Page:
Home Italy Revisited Bookshelf Plays About Mary Melfi Contact Us
Veneto favette
Favette (Veneto sweet fritters made without yeast, with eggs and butter; flavored with rum)
Originated from: Veneto, Italy
Occasion: Any time
Contributed by: Adapted from an Italian cookbook published in the 1960s

Printer Friendly Version


2 cups flour
1/2 teaspoon Magic baking powder
4 tablespoons butter, softened
2 large eggs
1/8 cup rum

oil for deep frying

for garnish
about 1/4 cup icing sugar


Make a dough with the flour, baking powder, butter, eggs and rum. Knead until the dough is elastic and malleable -- about 10 minutes.

Shape the dough into a long cylinder.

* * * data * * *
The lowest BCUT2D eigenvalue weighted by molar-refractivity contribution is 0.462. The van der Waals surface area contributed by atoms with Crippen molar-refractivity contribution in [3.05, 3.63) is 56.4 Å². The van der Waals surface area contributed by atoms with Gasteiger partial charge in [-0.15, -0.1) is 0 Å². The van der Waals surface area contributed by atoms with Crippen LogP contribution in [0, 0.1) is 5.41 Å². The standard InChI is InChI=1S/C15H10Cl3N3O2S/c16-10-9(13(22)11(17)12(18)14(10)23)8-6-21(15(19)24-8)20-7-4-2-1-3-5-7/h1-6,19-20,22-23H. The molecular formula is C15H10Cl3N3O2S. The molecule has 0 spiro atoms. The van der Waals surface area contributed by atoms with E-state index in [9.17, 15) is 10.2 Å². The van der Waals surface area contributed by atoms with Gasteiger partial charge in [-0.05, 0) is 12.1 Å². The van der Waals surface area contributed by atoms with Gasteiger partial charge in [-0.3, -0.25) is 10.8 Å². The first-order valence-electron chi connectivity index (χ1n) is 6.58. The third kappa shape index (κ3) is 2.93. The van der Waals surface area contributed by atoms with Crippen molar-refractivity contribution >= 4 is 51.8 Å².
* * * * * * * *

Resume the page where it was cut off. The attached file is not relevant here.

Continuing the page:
Cut a piece of the dough and using the palms of your hands shape into a small taralli-style log -- about 2 inches long and 1/2 inches wide.

Repeat until all the dough is used up.

Heat up the oil and deep fry the favette a few at a time.

Remove when they are golden, and place on absorbent paper towels to usurp excess oil.

Before serving dust with icing sugar.


Though the Italian word, "favette," can be translated as "little beans," these particular sweet fritters look more like "fingers" than beans. In some areas of Italy (both South and North) bean-shaped almond cookies, often called "fave dei morte" are made for The Day of the Dead (November 2nd), but these almond cookies are baked, not fried. Generally speaking, sweet fritters are associated with Carnival and Christmas festivities in Italy. Comments and photo: Mary Melfi.

Back to main list